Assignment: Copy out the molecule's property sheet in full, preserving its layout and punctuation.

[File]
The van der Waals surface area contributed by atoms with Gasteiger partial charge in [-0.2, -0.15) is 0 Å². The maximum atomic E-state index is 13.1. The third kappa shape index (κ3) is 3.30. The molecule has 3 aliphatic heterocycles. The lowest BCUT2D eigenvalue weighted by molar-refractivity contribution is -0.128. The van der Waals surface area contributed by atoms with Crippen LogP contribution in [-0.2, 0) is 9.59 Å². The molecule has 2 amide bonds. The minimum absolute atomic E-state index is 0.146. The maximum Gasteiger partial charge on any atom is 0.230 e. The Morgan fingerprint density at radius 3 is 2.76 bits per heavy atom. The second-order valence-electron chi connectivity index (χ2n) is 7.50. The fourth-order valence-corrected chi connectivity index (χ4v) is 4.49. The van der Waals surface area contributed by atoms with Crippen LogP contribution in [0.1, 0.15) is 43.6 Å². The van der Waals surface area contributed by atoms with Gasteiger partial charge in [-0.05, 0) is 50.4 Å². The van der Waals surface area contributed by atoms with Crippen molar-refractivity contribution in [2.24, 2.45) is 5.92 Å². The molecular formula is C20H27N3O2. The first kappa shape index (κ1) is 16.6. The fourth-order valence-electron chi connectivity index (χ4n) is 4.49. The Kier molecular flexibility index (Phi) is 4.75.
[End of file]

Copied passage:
The van der Waals surface area contributed by atoms with Gasteiger partial charge in [-0.2, -0.15) is 0 Å². The maximum atomic E-state index is 13.1. The third kappa shape index (κ3) is 3.30. The molecule has 3 aliphatic heterocycles. The lowest BCUT2D eigenvalue weighted by molar-refractivity contribution is -0.128. The van der Waals surface area contributed by atoms with Crippen LogP contribution in [-0.2, 0) is 9.59 Å². The molecule has 2 amide bonds. The minimum absolute atomic E-state index is 0.146. The maximum Gasteiger partial charge on any atom is 0.230 e. The Morgan fingerprint density at radius 3 is 2.76 bits per heavy atom. The second-order valence-electron chi connectivity index (χ2n) is 7.50. The fourth-order valence-corrected chi connectivity index (χ4v) is 4.49. The van der Waals surface area contributed by atoms with Crippen LogP contribution in [0.1, 0.15) is 43.6 Å². The van der Waals surface area contributed by atoms with Gasteiger partial charge in [-0.05, 0) is 50.4 Å². The van der Waals surface area contributed by atoms with Crippen molar-refractivity contribution in [2.24, 2.45) is 5.92 Å². The molecular formula is C20H27N3O2. The first kappa shape index (κ1) is 16.6. The fourth-order valence-electron chi connectivity index (χ4n) is 4.49. The Kier molecular flexibility index (Phi) is 4.75.